How was that last post for a cliff hanger, eh (remember yesterday’s jaw-dropping post)? Welcome to part 2 of our backyard debacles and the behind the scenes of our big shoot. I don’t want to give too much away because the cringe-worthy details are just too good, so let’s jump right into it.
Remember, this is what it looked like when we woke up the day before the shoot. THE DAY BEFORE. Later that afternoon, the producer and photography director for our HUGE collaboration were scheduled to come look at the space in person and plan shots. Like the same day. Like a in a few hours. You guys. It was bad.
Luckily I’m married to one heck of a man and historically we tend to thrive in stressful and down to the minute moments. He threw on some grubby clothes, pulled out his cell phone, enlisted the help of his brothers and a few faithful friends, and they got to work trying to make sense of the madness. I could have kissed every one of them!!! People are good.
There was no way of course we were going to make the whole backyard look presentable. Instead we focussed on what I knew they would shoot. That TV background sure came in handy. I knew which angles they would want to shoot from, so we made those areas look good (as much as we could, that is).
There were several issues besides the obvious amount of snow and lack of manpower. The biggest: the MUD. The mud can not be overstated. It was a disaster. My brother in law miraculously knew how to work the Bobcat and got to work scooping up all the mud off the patio so we had a cleared surface.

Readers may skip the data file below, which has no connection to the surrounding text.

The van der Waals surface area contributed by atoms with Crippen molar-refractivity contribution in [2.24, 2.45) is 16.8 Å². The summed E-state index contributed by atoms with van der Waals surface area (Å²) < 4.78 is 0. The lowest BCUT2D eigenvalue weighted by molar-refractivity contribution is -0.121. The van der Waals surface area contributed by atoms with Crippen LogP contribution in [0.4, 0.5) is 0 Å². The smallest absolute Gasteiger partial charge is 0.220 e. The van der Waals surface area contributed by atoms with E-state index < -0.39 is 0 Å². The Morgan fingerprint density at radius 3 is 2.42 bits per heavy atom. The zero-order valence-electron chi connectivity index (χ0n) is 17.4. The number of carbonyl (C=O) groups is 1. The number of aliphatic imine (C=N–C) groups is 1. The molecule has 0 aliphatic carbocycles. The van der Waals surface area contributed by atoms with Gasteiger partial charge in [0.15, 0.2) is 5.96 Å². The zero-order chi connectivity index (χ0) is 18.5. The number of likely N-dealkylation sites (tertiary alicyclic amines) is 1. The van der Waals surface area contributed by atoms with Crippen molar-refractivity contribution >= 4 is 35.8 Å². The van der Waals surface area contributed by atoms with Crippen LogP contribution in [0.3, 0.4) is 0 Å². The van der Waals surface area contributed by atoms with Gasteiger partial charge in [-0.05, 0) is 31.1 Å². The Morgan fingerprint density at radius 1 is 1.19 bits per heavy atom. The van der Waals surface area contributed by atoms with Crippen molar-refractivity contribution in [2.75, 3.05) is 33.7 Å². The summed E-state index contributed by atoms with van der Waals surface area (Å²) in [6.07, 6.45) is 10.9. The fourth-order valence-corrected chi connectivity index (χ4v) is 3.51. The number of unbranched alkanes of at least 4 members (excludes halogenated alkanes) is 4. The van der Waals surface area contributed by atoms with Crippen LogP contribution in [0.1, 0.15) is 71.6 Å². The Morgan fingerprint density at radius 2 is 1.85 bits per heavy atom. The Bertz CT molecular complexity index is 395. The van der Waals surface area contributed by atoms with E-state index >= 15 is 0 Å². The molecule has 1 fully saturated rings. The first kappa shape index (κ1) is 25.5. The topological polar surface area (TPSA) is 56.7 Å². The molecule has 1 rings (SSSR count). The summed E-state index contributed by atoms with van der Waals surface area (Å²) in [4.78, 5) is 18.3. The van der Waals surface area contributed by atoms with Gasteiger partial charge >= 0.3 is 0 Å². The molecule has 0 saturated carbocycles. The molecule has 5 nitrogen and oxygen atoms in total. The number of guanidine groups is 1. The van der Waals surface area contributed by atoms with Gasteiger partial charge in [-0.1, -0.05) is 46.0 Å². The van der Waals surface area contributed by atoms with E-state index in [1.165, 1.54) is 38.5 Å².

We rented a heavy duty power washer (thank goodness for Home Depot) and it did wonders to clean off the patio. Didn’t do great things for the already muddy ground, but you know, we figured we would deal with that next.
We had the idea of filling the muddy areas up with road fill then putting gravel on top to firm it up so the crews could stand somewhere to shoot. Priorities, right? Gotta stand if you’re going to shoot with a camera.
Well, have you ever tried to put road fill onto wet mud? Probably not so let me tell you what happens. It turns into quicksand. This goopy quicksand. We were able to get about a two foot radius around the patio firmed up then covered with gravel. The rest was smoke and mirrors. Step in the wrong spot and you were ankle deep in goop. The rest of the areas we covered in ply board sheets. Classy.
We were still working on things when the producer and photographer arrived, but it was looking considerably better. The snow actually covered up how epically awful the backyard really was. They were so so so wonderful about it all. They had great attitudes and were fun and happy! It took so much of the weight off!
The snow was a whole other issue. I mean, this was a “summer” shoot. It was supposed to look warm and breezy, not like the arctic. I had faith it would melt in time. If you’re familiar with Utah, you know spring snow storms are pretty typical and they melt really fast. There was a lot of praying involved.
There was still much to be done to prep for the shoot but we didn’t want to chance ruining the product so we couldn’t move anything outside until the next morning—- SHOOT DAY. I keep using all caps because IT WARRANTS IT. I FELT LIKE I WAS TALKING IN ALL CAPS DURING THIS ENTIRE ORDEAL.
We went to bed that night full of emotions evoking just about every emoji. Mostly though, we felt so grateful. Grateful for amazing opportunities, a beautiful (albeit muddy and wet) home, and family and friends who came to our rescue in our dire time of need.
What did it look like the next morning???? Yep, you guessed it. Stay tuned for the next installment. It’s a good one. I’m such a tease.
[…] needs to know before hiring help. As a bonus, they’re also discussing the time a contractor left them in the lurch just days before a big photo shoot. […]